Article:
The automotive industry is broadly in favour of the UK remaining in the European Union, according to a survey by Autocar of the main players in this country.
As the UK gets ready to vote on 23 June on whether to stay in or leave the EU, the general sense is that the car industry backs the Remain campaign. This is particularly the case for car manufacturers with owners based on the Continent or overseas and plugged into a European supply base and sales channels.
But many automotive trade associations and businesses that rely mainly on trade inside the UK are staying neutral, outwardly at least.
Last year 57% of the 1.5 million cars built in the UK were exported to the EU. With the bulk of the companies building cars or engines in the UK owned by EU companies, it makes sense that the manufacturing industry is overwhelmingly in favour of Remain.
The Society of Motor Manufacturers and Traders (SMMT) is leading the automotive lobbying effort for Remain.
“The message from UK Automotive is clear: being in Europe is vital for the future of this industry and to secure jobs, investment and growth,” said SMMT CEO Mike Hawes. “UK Automotive is thriving, with record car exports and new registrations and the highest manufacturing levels for a decade. Our members have stated that pulling out of Europe could jeopardise this.”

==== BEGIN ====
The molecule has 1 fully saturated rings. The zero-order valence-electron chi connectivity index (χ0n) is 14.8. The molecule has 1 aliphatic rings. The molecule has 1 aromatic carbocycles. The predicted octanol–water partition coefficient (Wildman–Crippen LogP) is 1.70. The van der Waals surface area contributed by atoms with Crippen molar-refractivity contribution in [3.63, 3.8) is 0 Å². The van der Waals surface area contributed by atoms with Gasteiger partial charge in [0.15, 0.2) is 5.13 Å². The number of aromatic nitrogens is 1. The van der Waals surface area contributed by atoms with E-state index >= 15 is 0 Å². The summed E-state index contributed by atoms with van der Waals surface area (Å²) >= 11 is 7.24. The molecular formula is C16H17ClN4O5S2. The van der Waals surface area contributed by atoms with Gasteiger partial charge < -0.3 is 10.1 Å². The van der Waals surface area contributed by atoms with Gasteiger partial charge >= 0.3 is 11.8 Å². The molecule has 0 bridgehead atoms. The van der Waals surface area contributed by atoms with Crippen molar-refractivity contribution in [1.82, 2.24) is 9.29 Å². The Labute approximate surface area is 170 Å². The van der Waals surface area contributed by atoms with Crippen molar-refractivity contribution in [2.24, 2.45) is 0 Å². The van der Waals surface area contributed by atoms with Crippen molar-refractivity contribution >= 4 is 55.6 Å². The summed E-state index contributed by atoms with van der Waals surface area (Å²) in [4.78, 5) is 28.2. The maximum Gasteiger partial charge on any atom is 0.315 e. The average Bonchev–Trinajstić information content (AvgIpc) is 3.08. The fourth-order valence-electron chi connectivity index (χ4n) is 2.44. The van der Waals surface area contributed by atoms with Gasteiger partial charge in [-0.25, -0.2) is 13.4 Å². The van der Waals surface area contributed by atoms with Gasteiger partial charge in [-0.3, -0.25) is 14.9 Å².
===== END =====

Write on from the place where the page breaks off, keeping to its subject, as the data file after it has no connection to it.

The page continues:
Nissan employs 8000 people in the UK and is our biggest car maker, with more than 475,000 cars built last year and 80% exported to the EU. Nissan CEO Carlos Ghosn said: “We believe it makes the most sense for jobs, trade and costs for the UK to stay in Europe. A position of stability is more positive than a collection of unknowns.”
The UK has a unique position in the global industry as a maker of luxury cars, epitomised by Volkswagen-owned Bentley, which has enjoyed more than £1.5bn of investment since 2001 and last year made 4000 cars with around 10,000 employees. “We are in the middle of an £840m investment programme, a large proportion of which is in our factory in Crewe,” said a spokesman. “We will continue to make investment decisions on a case-by-case basis.”
Vauxhall makes cars in Ellesmere Port and vans in Luton. It said: “Vauxhall is part of a fully integrated European company, benefiting from the free movement of goods and people within the world’s largest trading bloc, the EU. For the UK not to be part of the EU would be undesirable for our business and the sector as a whole.”
The Italian-American Fiat Chrysler Automobiles (FCA) is not an obvious contributor to the Brexit debate, except that last year it moved its corporate HQ to London. FCA is, however, unusual in that it is not publicly pro-Remain. “We are neutral on Brexit and don’t have a view,” said a spokesman. “It is up to the British people to decide.”